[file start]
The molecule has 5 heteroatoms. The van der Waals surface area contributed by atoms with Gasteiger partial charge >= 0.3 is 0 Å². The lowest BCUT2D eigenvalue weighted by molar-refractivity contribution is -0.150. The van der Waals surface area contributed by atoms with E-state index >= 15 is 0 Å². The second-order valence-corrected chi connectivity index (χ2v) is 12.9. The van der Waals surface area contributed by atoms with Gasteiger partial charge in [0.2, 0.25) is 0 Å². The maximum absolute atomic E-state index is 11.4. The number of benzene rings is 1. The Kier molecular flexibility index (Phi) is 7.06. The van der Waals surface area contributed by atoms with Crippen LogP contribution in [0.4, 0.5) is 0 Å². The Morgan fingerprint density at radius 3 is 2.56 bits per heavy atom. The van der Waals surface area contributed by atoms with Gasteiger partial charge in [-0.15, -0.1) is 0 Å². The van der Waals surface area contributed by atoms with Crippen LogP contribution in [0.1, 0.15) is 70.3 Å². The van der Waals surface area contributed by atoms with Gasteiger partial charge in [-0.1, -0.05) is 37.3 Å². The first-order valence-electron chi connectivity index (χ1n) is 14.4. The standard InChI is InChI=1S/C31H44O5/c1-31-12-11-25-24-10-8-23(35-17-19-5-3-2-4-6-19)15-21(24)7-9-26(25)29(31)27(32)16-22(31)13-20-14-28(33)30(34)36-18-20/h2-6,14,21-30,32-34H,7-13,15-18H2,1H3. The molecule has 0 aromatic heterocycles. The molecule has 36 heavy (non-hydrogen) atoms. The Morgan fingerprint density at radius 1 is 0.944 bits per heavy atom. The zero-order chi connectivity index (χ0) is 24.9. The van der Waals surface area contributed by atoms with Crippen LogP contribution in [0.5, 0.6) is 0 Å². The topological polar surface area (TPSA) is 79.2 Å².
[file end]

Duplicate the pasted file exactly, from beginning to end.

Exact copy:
The molecule has 5 heteroatoms. The van der Waals surface area contributed by atoms with Gasteiger partial charge >= 0.3 is 0 Å². The lowest BCUT2D eigenvalue weighted by molar-refractivity contribution is -0.150. The van der Waals surface area contributed by atoms with E-state index >= 15 is 0 Å². The second-order valence-corrected chi connectivity index (χ2v) is 12.9. The van der Waals surface area contributed by atoms with Gasteiger partial charge in [0.2, 0.25) is 0 Å². The maximum absolute atomic E-state index is 11.4. The number of benzene rings is 1. The Kier molecular flexibility index (Phi) is 7.06. The van der Waals surface area contributed by atoms with Crippen LogP contribution in [0.4, 0.5) is 0 Å². The Morgan fingerprint density at radius 3 is 2.56 bits per heavy atom. The van der Waals surface area contributed by atoms with Gasteiger partial charge in [-0.15, -0.1) is 0 Å². The van der Waals surface area contributed by atoms with Crippen LogP contribution in [0.1, 0.15) is 70.3 Å². The van der Waals surface area contributed by atoms with Gasteiger partial charge in [-0.1, -0.05) is 37.3 Å². The first-order valence-electron chi connectivity index (χ1n) is 14.4. The standard InChI is InChI=1S/C31H44O5/c1-31-12-11-25-24-10-8-23(35-17-19-5-3-2-4-6-19)15-21(24)7-9-26(25)29(31)27(32)16-22(31)13-20-14-28(33)30(34)36-18-20/h2-6,14,21-30,32-34H,7-13,15-18H2,1H3. The molecule has 0 aromatic heterocycles. The molecule has 36 heavy (non-hydrogen) atoms. The Morgan fingerprint density at radius 1 is 0.944 bits per heavy atom. The zero-order chi connectivity index (χ0) is 24.9. The van der Waals surface area contributed by atoms with Crippen LogP contribution in [0.5, 0.6) is 0 Å². The topological polar surface area (TPSA) is 79.2 Å².